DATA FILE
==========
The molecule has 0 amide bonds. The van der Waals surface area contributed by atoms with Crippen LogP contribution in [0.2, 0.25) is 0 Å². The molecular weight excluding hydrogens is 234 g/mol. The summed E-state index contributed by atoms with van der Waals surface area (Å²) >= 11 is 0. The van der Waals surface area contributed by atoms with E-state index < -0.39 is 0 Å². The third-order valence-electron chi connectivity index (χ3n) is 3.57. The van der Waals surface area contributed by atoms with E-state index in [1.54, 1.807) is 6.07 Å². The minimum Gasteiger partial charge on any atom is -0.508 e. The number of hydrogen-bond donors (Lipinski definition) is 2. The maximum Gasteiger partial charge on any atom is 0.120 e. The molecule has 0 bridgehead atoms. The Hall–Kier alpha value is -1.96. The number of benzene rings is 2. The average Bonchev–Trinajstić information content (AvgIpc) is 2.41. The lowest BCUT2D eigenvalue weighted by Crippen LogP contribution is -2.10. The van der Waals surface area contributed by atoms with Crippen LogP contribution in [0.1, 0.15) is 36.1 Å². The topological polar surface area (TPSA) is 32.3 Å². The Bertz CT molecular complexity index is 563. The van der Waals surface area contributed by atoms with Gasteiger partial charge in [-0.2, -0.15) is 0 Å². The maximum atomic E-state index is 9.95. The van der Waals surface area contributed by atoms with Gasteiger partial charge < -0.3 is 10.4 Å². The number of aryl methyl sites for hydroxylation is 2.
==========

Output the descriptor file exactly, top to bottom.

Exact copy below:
The molecule has 0 amide bonds. The van der Waals surface area contributed by atoms with Crippen LogP contribution in [0.2, 0.25) is 0 Å². The molecular weight excluding hydrogens is 234 g/mol. The summed E-state index contributed by atoms with van der Waals surface area (Å²) >= 11 is 0. The van der Waals surface area contributed by atoms with E-state index < -0.39 is 0 Å². The third-order valence-electron chi connectivity index (χ3n) is 3.57. The van der Waals surface area contributed by atoms with E-state index in [1.54, 1.807) is 6.07 Å². The minimum Gasteiger partial charge on any atom is -0.508 e. The number of hydrogen-bond donors (Lipinski definition) is 2. The maximum Gasteiger partial charge on any atom is 0.120 e. The molecule has 0 bridgehead atoms. The Hall–Kier alpha value is -1.96. The number of benzene rings is 2. The average Bonchev–Trinajstić information content (AvgIpc) is 2.41. The lowest BCUT2D eigenvalue weighted by Crippen LogP contribution is -2.10. The van der Waals surface area contributed by atoms with Crippen LogP contribution in [0.1, 0.15) is 36.1 Å². The topological polar surface area (TPSA) is 32.3 Å². The Bertz CT molecular complexity index is 563. The van der Waals surface area contributed by atoms with Gasteiger partial charge in [-0.2, -0.15) is 0 Å². The maximum atomic E-state index is 9.95. The van der Waals surface area contributed by atoms with Gasteiger partial charge < -0.3 is 10.4 Å². The number of aryl methyl sites for hydroxylation is 2.